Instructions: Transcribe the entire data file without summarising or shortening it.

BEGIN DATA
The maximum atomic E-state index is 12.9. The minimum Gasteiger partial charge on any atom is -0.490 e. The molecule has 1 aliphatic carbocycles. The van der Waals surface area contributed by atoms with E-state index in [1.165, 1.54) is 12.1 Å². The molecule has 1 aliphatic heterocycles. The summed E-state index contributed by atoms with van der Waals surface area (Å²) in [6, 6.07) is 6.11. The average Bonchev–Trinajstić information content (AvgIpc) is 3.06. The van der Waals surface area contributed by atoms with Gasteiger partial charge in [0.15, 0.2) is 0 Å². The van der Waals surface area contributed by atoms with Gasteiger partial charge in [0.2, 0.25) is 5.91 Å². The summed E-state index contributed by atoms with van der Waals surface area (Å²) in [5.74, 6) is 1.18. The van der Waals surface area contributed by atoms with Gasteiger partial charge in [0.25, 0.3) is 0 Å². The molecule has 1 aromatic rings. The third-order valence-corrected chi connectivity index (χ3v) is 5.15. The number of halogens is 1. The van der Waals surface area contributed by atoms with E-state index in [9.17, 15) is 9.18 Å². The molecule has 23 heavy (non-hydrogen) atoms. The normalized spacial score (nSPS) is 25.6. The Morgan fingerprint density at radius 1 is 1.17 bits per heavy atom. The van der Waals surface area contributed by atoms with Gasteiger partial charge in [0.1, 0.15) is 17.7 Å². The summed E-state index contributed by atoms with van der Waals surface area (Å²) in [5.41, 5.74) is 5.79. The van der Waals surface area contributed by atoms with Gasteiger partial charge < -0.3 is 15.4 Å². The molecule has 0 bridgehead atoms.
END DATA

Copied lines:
The maximum atomic E-state index is 12.9. The minimum Gasteiger partial charge on any atom is -0.490 e. The molecule has 1 aliphatic carbocycles. The van der Waals surface area contributed by atoms with E-state index in [1.165, 1.54) is 12.1 Å². The molecule has 1 aliphatic heterocycles. The summed E-state index contributed by atoms with van der Waals surface area (Å²) in [6, 6.07) is 6.11. The average Bonchev–Trinajstić information content (AvgIpc) is 3.06. The van der Waals surface area contributed by atoms with Gasteiger partial charge in [0.15, 0.2) is 0 Å². The van der Waals surface area contributed by atoms with Gasteiger partial charge in [0.2, 0.25) is 5.91 Å². The summed E-state index contributed by atoms with van der Waals surface area (Å²) in [5.74, 6) is 1.18. The van der Waals surface area contributed by atoms with Gasteiger partial charge in [0.25, 0.3) is 0 Å². The molecule has 1 aromatic rings. The third-order valence-corrected chi connectivity index (χ3v) is 5.15. The number of halogens is 1. The van der Waals surface area contributed by atoms with E-state index in [9.17, 15) is 9.18 Å². The molecule has 23 heavy (non-hydrogen) atoms. The normalized spacial score (nSPS) is 25.6. The Morgan fingerprint density at radius 1 is 1.17 bits per heavy atom. The van der Waals surface area contributed by atoms with Gasteiger partial charge in [0.1, 0.15) is 17.7 Å². The summed E-state index contributed by atoms with van der Waals surface area (Å²) in [5.41, 5.74) is 5.79. The van der Waals surface area contributed by atoms with Gasteiger partial charge < -0.3 is 15.4 Å². The molecule has 0 bridgehead atoms.